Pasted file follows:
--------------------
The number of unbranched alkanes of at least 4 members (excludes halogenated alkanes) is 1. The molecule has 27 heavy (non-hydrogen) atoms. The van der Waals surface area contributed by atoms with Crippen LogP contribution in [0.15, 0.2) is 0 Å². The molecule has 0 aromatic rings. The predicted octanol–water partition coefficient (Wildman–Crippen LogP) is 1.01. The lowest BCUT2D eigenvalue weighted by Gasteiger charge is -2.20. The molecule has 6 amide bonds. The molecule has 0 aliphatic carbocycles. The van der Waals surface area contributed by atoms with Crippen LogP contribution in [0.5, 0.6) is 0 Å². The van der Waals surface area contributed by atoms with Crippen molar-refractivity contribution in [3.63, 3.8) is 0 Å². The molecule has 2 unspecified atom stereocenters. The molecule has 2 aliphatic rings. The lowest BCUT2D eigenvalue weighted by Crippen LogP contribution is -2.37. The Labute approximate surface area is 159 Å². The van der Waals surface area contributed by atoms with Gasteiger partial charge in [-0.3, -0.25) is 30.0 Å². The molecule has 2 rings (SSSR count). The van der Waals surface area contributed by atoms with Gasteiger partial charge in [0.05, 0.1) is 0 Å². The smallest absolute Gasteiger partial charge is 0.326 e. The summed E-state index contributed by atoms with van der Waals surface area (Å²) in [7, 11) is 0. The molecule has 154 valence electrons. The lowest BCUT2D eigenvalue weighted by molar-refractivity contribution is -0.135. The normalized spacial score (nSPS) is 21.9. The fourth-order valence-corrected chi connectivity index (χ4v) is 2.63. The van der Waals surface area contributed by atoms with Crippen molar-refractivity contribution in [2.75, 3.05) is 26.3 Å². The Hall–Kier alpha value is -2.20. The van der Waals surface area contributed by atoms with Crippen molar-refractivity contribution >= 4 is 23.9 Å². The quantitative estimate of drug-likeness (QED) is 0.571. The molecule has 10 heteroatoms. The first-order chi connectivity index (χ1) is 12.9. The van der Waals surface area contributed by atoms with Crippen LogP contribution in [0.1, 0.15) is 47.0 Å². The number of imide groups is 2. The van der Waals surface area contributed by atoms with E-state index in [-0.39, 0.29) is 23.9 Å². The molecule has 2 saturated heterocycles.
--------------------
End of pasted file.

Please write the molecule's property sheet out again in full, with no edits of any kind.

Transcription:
The number of unbranched alkanes of at least 4 members (excludes halogenated alkanes) is 1. The molecule has 27 heavy (non-hydrogen) atoms. The van der Waals surface area contributed by atoms with Crippen LogP contribution in [0.15, 0.2) is 0 Å². The molecule has 0 aromatic rings. The predicted octanol–water partition coefficient (Wildman–Crippen LogP) is 1.01. The lowest BCUT2D eigenvalue weighted by Gasteiger charge is -2.20. The molecule has 6 amide bonds. The molecule has 0 aliphatic carbocycles. The van der Waals surface area contributed by atoms with Crippen LogP contribution in [0.5, 0.6) is 0 Å². The van der Waals surface area contributed by atoms with Crippen molar-refractivity contribution in [3.63, 3.8) is 0 Å². The molecule has 2 unspecified atom stereocenters. The molecule has 2 aliphatic rings. The lowest BCUT2D eigenvalue weighted by Crippen LogP contribution is -2.37. The Labute approximate surface area is 159 Å². The van der Waals surface area contributed by atoms with Gasteiger partial charge in [-0.3, -0.25) is 30.0 Å². The molecule has 2 rings (SSSR count). The van der Waals surface area contributed by atoms with Gasteiger partial charge in [0.05, 0.1) is 0 Å². The smallest absolute Gasteiger partial charge is 0.326 e. The summed E-state index contributed by atoms with van der Waals surface area (Å²) in [7, 11) is 0. The molecule has 154 valence electrons. The lowest BCUT2D eigenvalue weighted by molar-refractivity contribution is -0.135. The normalized spacial score (nSPS) is 21.9. The fourth-order valence-corrected chi connectivity index (χ4v) is 2.63. The van der Waals surface area contributed by atoms with Crippen molar-refractivity contribution in [2.75, 3.05) is 26.3 Å². The Hall–Kier alpha value is -2.20. The van der Waals surface area contributed by atoms with Crippen molar-refractivity contribution >= 4 is 23.9 Å². The quantitative estimate of drug-likeness (QED) is 0.571. The molecule has 10 heteroatoms. The first-order chi connectivity index (χ1) is 12.9. The van der Waals surface area contributed by atoms with Crippen LogP contribution in [0.1, 0.15) is 47.0 Å². The number of imide groups is 2. The van der Waals surface area contributed by atoms with E-state index in [-0.39, 0.29) is 23.9 Å². The molecule has 2 saturated heterocycles.